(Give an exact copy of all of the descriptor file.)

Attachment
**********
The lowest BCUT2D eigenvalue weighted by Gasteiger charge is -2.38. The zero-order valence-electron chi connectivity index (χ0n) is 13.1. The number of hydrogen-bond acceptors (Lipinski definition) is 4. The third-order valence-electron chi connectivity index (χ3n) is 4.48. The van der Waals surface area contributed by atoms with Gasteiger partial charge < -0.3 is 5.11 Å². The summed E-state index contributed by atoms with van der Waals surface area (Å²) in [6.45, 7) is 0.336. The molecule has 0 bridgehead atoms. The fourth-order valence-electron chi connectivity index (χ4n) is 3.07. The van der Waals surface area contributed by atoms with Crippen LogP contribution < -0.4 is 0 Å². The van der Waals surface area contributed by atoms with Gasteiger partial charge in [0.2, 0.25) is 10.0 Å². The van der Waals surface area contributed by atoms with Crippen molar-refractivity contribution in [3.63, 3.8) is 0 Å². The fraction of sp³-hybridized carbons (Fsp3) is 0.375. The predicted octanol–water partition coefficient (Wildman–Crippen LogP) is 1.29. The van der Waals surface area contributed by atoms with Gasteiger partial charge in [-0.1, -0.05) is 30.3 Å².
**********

The lowest BCUT2D eigenvalue weighted by Gasteiger charge is -2.38. The zero-order valence-electron chi connectivity index (χ0n) is 13.1. The number of hydrogen-bond acceptors (Lipinski definition) is 4. The third-order valence-electron chi connectivity index (χ3n) is 4.48. The van der Waals surface area contributed by atoms with Gasteiger partial charge < -0.3 is 5.11 Å². The summed E-state index contributed by atoms with van der Waals surface area (Å²) in [6.45, 7) is 0.336. The molecule has 0 bridgehead atoms. The fourth-order valence-electron chi connectivity index (χ4n) is 3.07. The van der Waals surface area contributed by atoms with Crippen LogP contribution < -0.4 is 0 Å². The van der Waals surface area contributed by atoms with Gasteiger partial charge in [0.2, 0.25) is 10.0 Å². The van der Waals surface area contributed by atoms with Crippen molar-refractivity contribution in [3.63, 3.8) is 0 Å². The fraction of sp³-hybridized carbons (Fsp3) is 0.375. The predicted octanol–water partition coefficient (Wildman–Crippen LogP) is 1.29. The van der Waals surface area contributed by atoms with Gasteiger partial charge in [-0.1, -0.05) is 30.3 Å².